Since Man is causing this flood, it also now becomes his responsibility to build the Ark that is needed to preserve life on the earth.

Let us consider the following facts:

During the past 150 years, humans have directly impacted and altered close to 47% of the global land area.

Under one bleak scenario, biodiversity will be threatened on almost 72% of Earth’s land area by 2032.

48% of South East Asia, the Congo Basin, and parts of the Amazon will likely be converted to agricultural land, plantations and urban areas — compared with 22% today, suggesting wide depletions of biodiversity.

Starting some 45,000 years ago a high proportion of larger land animals became extinct in North America, Australia, the Caribbean, and elsewhere, coinciding with human arrival.

The current textbook definition of “biodiversity” is “variation of life at all levels of biological organization”.

Biodiversity can be defined as the totality of life on earth. It’s a vast field, encompassing all the world’s ecosystems, all the plant and animal species that populate those ecosystems, and all the genes that make up the hereditary material of each living species. To get some inkling of the vastness of the topic I am reproducing below E. O. Wilson’s speech given at the Explorer’s Club on March 18, 2006:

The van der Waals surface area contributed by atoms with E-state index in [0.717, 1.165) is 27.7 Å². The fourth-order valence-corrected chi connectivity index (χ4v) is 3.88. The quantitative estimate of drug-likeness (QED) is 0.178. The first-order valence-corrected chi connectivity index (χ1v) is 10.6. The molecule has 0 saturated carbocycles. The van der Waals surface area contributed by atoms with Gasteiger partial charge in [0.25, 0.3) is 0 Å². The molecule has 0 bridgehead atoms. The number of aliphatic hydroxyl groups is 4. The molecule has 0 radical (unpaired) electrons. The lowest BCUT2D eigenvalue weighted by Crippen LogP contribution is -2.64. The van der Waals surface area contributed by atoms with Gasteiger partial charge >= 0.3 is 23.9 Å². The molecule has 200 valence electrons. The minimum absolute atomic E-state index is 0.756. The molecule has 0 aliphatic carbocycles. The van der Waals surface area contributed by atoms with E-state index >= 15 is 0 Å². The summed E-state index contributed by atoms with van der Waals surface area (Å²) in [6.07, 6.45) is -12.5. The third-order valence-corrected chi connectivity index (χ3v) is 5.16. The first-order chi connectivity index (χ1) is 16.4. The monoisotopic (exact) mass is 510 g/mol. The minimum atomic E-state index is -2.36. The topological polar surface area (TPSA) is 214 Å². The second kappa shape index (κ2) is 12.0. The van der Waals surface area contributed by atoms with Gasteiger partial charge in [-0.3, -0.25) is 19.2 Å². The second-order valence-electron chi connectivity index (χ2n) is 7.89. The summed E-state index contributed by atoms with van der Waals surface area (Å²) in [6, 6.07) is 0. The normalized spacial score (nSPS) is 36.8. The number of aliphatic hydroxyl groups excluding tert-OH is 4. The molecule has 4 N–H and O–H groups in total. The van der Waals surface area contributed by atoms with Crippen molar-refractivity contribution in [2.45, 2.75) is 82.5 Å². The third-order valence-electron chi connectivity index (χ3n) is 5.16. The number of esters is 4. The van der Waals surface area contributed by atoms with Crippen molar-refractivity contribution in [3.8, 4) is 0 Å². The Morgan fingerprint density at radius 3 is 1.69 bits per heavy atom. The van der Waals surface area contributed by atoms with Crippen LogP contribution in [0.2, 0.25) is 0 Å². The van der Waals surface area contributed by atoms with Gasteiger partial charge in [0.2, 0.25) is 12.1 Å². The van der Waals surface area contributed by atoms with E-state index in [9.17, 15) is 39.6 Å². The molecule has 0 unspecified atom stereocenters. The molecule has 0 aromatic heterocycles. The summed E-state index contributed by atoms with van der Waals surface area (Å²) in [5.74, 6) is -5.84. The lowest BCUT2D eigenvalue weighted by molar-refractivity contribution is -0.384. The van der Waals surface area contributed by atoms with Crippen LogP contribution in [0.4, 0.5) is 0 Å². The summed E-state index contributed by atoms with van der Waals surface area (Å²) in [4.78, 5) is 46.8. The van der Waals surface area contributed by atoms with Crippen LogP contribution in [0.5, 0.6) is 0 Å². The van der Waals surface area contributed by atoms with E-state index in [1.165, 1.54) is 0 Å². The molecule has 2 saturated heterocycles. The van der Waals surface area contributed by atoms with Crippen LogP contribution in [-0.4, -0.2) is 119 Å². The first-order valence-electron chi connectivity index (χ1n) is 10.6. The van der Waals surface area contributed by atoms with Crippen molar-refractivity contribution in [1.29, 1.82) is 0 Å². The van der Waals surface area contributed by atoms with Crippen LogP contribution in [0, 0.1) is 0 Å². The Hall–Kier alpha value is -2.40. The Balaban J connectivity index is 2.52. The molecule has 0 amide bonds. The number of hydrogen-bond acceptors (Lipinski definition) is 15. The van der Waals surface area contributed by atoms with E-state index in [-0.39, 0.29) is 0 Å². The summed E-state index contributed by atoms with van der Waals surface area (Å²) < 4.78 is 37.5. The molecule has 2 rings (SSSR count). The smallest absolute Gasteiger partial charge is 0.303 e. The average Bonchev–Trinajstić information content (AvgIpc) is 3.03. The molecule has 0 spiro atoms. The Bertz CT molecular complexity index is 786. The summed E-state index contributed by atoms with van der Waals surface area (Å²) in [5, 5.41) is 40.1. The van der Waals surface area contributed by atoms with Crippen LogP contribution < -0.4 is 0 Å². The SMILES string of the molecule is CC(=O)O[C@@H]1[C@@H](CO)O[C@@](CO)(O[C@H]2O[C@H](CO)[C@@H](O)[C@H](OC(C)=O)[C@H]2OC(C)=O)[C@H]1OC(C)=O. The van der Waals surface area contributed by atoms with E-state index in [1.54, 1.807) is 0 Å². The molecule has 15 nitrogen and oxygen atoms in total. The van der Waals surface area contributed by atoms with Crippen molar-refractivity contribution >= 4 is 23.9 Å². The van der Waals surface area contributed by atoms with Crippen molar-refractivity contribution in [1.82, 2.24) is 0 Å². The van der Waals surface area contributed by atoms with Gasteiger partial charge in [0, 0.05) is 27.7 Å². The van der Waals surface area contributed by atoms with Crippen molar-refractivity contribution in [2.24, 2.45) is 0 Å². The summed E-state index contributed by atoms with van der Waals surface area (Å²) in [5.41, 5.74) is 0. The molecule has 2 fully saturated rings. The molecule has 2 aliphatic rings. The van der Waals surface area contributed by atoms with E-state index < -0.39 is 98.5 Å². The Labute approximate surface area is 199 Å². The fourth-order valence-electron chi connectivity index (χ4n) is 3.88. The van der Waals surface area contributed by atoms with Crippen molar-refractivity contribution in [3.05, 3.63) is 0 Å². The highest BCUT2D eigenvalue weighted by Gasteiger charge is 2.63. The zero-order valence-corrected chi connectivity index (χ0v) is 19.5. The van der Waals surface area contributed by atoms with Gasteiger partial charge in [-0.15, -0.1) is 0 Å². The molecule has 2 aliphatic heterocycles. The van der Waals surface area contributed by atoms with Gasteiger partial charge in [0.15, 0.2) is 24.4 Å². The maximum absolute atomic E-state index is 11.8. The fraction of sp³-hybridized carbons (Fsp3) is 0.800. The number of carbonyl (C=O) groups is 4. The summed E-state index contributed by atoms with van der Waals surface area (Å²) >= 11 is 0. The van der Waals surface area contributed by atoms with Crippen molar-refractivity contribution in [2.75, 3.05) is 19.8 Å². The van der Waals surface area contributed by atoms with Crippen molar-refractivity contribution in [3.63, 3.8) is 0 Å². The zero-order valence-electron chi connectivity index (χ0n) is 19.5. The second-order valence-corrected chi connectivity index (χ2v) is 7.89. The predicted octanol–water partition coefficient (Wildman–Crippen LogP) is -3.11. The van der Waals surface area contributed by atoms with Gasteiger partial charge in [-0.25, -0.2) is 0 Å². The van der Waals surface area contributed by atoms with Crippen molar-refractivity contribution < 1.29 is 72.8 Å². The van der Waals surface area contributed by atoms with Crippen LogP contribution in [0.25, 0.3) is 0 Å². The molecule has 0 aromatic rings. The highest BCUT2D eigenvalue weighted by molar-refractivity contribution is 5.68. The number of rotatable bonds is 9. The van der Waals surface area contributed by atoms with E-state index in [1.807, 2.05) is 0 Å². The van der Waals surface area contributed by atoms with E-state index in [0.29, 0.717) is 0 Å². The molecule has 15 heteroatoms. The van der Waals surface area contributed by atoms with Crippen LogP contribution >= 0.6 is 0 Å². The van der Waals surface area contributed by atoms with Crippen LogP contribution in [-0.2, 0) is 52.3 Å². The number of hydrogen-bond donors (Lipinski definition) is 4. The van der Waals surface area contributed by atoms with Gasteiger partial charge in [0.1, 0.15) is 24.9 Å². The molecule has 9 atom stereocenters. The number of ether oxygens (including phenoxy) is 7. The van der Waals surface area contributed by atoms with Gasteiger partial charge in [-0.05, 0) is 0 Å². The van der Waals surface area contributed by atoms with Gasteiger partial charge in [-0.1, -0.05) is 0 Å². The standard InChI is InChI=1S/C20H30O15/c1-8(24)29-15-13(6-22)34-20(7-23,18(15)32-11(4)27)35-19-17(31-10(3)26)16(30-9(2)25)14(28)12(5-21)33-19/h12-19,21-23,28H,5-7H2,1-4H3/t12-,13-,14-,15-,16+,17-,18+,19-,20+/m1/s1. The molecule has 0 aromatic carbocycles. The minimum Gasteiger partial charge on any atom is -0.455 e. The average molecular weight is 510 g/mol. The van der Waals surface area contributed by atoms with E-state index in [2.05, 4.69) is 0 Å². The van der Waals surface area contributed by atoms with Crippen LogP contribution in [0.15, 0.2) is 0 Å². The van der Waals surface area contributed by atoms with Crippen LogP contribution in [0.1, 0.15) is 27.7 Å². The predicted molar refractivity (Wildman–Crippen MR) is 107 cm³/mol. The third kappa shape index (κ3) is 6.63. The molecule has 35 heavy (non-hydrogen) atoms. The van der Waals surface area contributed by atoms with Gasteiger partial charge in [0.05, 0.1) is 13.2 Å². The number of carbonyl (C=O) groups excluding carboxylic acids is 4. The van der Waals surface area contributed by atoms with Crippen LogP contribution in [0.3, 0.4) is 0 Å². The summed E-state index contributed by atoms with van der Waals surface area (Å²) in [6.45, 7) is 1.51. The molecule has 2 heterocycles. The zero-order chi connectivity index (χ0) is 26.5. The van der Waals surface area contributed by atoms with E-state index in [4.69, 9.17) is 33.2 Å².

What is left to explore?

Why, the biosphere of course, that razor-thin membrane of life plastered to the surface of Earth so thin it can’t be seen edgewise from an orbiting space vehicle yet still the most complex entity by far we know in the universe. How well do we understand this part of the world? Proportionately not very much. We live on a little-known planet. Let me give you some examples. The best-studied animals are the birds, which have been carefully collected by naturalists and explorers for centuries. Nevertheless, an average of 3 new species are added each year to the 10,000 already described by scientists. Comparable to them are the flowering plants: about 280,000 species known out of 320,000 or more estimated to exist. From there it goes steeply downhill. You’d think that the amphibians—that is, frogs, salamanders, and caecilians—would be comparable to the birds, but in fact they are still poorly explored: from 1985 to 2001, 1,530 new species were added to the 5,300 already found, an increase of over one-fourth, and with more new species pouring in.